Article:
Sen. President Pro Tem Martin M. Looney, D-New Haven, said in a telephone interview Thursday night that post-operative blood tests show that the kidney transplanted Tuesday from his friend, Superior Court Judge Brian T. Fischer, is functioning well.
He said his creatinine level, a measure of waste in the blood, had dropped faster than expected from a preoperative level of 6 milligrams per deciliter to 1.2 on Thursday. A measurement of 5 or more in adults indicates severe kidney impairment, while 1.2 is evidence of normal function.
“Judge Fischer’s kidney is doing what it’s supposed to do,” Looney said.
Fischer went home Thursday from Yale-New Haven Hospital, and Looney is on track to go home Friday or Saturday, Looney said.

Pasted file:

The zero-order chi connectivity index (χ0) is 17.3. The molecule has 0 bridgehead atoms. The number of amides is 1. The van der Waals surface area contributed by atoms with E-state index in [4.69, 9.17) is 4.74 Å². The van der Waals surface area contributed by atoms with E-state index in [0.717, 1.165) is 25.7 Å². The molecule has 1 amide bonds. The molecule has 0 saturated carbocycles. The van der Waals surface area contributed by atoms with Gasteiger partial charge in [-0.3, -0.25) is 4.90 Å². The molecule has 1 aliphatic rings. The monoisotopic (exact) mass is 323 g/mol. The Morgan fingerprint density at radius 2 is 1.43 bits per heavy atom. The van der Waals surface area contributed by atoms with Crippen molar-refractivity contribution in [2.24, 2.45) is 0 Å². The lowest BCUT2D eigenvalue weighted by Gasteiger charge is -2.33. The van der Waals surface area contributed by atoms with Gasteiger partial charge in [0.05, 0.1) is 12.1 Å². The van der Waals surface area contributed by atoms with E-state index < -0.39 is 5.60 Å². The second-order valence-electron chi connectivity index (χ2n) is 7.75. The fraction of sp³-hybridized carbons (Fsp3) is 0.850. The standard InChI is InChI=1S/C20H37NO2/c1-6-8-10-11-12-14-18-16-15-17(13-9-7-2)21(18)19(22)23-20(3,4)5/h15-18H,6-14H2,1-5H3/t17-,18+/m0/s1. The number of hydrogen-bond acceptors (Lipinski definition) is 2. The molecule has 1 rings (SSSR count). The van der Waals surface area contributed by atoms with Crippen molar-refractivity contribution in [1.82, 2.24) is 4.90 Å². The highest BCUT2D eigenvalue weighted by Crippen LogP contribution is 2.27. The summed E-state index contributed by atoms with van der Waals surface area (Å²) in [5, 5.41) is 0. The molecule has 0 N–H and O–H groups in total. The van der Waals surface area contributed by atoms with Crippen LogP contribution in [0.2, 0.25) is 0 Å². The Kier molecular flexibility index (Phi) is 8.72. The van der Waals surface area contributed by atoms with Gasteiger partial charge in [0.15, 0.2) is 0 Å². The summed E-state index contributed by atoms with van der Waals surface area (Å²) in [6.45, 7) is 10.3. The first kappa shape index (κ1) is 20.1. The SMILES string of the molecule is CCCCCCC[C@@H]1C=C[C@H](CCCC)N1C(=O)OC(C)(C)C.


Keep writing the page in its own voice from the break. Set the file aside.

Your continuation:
“I’ll be home for Christmas,” he said.
The phone call was initiated by Looney, who wanted to talk about a CTMirror.org story about 10 bills he filed before entering the hospital.
While some of them reflected his longstanding support for workers — one bill would raise the minimum wage to $15 in increments, and another would create an insurance program to provide paid family and medical leave — Looney talked about two measures that would lower taxes.
The senator also proposed exempting Social Security benefits from the state income tax and raising the state estate tax exemption from $2 million to $5.49 million, matching the federal exemption.
Looney said he strongly supports measures that encourage retirees and the rich to remain in Connecticut.
Passage of those measures will depend on the calculated revenue loss in a year in which closing a budget gap will be the biggest challenge of the session.
Looney talked to Senate Minority Leader Len Fasano, R-North Haven, on Wednesday night about a deal finalized Thursday about how the evenly divided Senate will run in 2017. Looney will remain president pro tem, while sharing some power with the GOP.
Looney laughed and said, “It was a productive week.”